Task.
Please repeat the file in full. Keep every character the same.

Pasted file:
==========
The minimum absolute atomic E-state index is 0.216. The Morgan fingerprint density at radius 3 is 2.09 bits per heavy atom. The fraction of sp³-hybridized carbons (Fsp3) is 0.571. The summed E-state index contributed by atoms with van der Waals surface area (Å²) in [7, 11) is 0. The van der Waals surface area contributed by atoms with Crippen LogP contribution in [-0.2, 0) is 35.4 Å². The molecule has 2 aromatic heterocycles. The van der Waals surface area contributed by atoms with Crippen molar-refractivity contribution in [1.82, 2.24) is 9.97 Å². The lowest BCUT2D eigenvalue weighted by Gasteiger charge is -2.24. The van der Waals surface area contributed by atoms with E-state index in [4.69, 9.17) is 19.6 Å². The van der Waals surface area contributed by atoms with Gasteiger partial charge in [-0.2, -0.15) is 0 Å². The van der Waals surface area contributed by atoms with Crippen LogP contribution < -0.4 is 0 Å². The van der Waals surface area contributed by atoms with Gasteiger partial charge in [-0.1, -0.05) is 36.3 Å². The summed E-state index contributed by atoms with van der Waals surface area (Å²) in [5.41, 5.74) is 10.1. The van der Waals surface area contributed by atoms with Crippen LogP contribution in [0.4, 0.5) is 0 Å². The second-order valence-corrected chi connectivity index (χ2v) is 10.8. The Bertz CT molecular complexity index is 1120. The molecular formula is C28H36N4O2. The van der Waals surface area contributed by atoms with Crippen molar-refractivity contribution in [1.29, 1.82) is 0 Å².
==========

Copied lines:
The minimum absolute atomic E-state index is 0.216. The Morgan fingerprint density at radius 3 is 2.09 bits per heavy atom. The fraction of sp³-hybridized carbons (Fsp3) is 0.571. The summed E-state index contributed by atoms with van der Waals surface area (Å²) in [7, 11) is 0. The van der Waals surface area contributed by atoms with Crippen LogP contribution in [-0.2, 0) is 35.4 Å². The molecule has 2 aromatic heterocycles. The van der Waals surface area contributed by atoms with Crippen molar-refractivity contribution in [1.82, 2.24) is 9.97 Å². The lowest BCUT2D eigenvalue weighted by Gasteiger charge is -2.24. The van der Waals surface area contributed by atoms with E-state index in [4.69, 9.17) is 19.6 Å². The van der Waals surface area contributed by atoms with Gasteiger partial charge in [-0.2, -0.15) is 0 Å². The van der Waals surface area contributed by atoms with Crippen LogP contribution < -0.4 is 0 Å². The van der Waals surface area contributed by atoms with Gasteiger partial charge in [-0.1, -0.05) is 36.3 Å². The summed E-state index contributed by atoms with van der Waals surface area (Å²) in [5.41, 5.74) is 10.1. The van der Waals surface area contributed by atoms with Crippen LogP contribution in [0.4, 0.5) is 0 Å². The second-order valence-corrected chi connectivity index (χ2v) is 10.8. The Bertz CT molecular complexity index is 1120. The molecular formula is C28H36N4O2. The van der Waals surface area contributed by atoms with Crippen molar-refractivity contribution in [1.29, 1.82) is 0 Å².